Convicted Palestinian terrorist Rasmea Yousef Odeh, an organizer of a Day Without a Woman, has agreed to leave the country in exchange for no jail time for failing to disclose the conviction on her U.S. visa application.
Odeh, a resident of Chicago who has lived in the U.S. for about 20 years, plans to plead guilty to unlawful procurement of naturalization in a deal that will allow her to leave the United States rather than face the possibility of an 18-month prison sentence, according to Justice for Rasmea.
She had been scheduled to undergo another trial after a U.S. appeals court vacated her 2014 conviction, saying an expert witness should have been allowed to testify that she suffered from post-traumatic stress disorder from allegedly being tortured in prison when she gave the false answers.
The 69-year-old Palestinian activist was convicted in the 1969 supermarket bombing in Israel that killed two Hebrew University students.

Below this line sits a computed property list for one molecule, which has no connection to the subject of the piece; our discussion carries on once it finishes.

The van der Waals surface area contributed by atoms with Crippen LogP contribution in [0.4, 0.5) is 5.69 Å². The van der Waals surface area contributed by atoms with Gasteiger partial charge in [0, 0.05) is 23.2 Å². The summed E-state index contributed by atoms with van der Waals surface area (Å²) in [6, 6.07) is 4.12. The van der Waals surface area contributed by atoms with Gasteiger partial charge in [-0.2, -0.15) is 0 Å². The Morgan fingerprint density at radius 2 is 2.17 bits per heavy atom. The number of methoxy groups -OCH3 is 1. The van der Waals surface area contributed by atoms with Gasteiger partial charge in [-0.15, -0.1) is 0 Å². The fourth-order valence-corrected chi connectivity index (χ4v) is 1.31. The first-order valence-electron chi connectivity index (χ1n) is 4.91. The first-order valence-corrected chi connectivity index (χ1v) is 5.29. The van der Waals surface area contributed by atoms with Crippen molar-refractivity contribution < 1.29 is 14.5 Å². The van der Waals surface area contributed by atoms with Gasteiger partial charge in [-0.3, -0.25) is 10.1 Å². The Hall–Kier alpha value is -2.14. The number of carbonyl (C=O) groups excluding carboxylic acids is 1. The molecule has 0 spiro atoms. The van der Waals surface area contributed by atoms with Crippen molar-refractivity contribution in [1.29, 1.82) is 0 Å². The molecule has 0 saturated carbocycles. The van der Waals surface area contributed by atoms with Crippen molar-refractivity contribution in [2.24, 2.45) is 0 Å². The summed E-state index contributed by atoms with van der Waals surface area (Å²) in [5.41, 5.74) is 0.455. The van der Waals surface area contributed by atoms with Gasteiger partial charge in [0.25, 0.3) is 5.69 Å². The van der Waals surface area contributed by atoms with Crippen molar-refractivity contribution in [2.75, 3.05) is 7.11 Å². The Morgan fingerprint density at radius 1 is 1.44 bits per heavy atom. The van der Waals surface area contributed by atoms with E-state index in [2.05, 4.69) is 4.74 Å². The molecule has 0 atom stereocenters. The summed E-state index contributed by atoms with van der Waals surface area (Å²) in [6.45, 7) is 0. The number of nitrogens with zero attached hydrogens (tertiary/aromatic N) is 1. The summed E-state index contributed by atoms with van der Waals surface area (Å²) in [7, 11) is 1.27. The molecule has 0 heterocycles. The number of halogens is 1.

She served 10 years before being released in a prisoner exchange.
Cornell Law School professor William Jacobson, an Odeh critic, said her decision was “no surprise.”
“She was convicted of immigration fraud in the first trial, and would have been convicted in the re-trial,” Mr. Jacobson said in an email. “Her new defense that PTSD caused her to falsely answer simple questions on her naturalization papers about past convictions and imprisonment was laughable. Rasmea and her supporters invented an alternate universe based on hatred of Israel, but alternate universes tend not to do very well in court when faced with real world evidence.”
“Rasmea supporters are portraying this as a victory, but that is just spin,” Mr. Jacobson said.
“This is a devastating defeat not only for Rasmea, but for the anti-Israel activists backing her. By taking a plea, she sold out her supporters, just like she sold out dozens of her fellow terrorists when she confessed to the deadly supermarket bombing in 1969.”
Odeh is scheduled to appear in court April 25 in Detroit…
How many other Muslim terrorists lied on their immigration papers to get into the U.S. and are still here?